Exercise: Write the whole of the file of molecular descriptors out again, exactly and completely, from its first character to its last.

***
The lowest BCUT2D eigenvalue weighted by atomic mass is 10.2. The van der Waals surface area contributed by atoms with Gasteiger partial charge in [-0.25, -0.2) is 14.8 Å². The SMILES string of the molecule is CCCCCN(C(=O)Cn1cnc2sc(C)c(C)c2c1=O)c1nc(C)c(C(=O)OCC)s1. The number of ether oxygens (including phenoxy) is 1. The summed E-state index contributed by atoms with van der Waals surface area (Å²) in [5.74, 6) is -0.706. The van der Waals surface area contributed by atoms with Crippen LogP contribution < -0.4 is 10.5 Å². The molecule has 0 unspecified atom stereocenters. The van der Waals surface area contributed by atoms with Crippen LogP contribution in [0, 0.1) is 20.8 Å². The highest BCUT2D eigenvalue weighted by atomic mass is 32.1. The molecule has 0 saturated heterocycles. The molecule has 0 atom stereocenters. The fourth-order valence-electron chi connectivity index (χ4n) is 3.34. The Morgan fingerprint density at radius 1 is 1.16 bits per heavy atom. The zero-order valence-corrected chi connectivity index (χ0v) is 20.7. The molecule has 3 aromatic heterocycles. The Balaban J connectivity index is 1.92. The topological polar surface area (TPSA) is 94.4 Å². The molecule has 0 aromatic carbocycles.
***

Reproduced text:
The lowest BCUT2D eigenvalue weighted by atomic mass is 10.2. The van der Waals surface area contributed by atoms with Gasteiger partial charge in [-0.25, -0.2) is 14.8 Å². The SMILES string of the molecule is CCCCCN(C(=O)Cn1cnc2sc(C)c(C)c2c1=O)c1nc(C)c(C(=O)OCC)s1. The number of ether oxygens (including phenoxy) is 1. The summed E-state index contributed by atoms with van der Waals surface area (Å²) in [5.74, 6) is -0.706. The van der Waals surface area contributed by atoms with Crippen LogP contribution < -0.4 is 10.5 Å². The molecule has 0 unspecified atom stereocenters. The van der Waals surface area contributed by atoms with Crippen LogP contribution in [0, 0.1) is 20.8 Å². The highest BCUT2D eigenvalue weighted by atomic mass is 32.1. The molecule has 0 saturated heterocycles. The molecule has 0 atom stereocenters. The fourth-order valence-electron chi connectivity index (χ4n) is 3.34. The Morgan fingerprint density at radius 1 is 1.16 bits per heavy atom. The zero-order valence-corrected chi connectivity index (χ0v) is 20.7. The molecule has 3 aromatic heterocycles. The Balaban J connectivity index is 1.92. The topological polar surface area (TPSA) is 94.4 Å². The molecule has 0 aromatic carbocycles.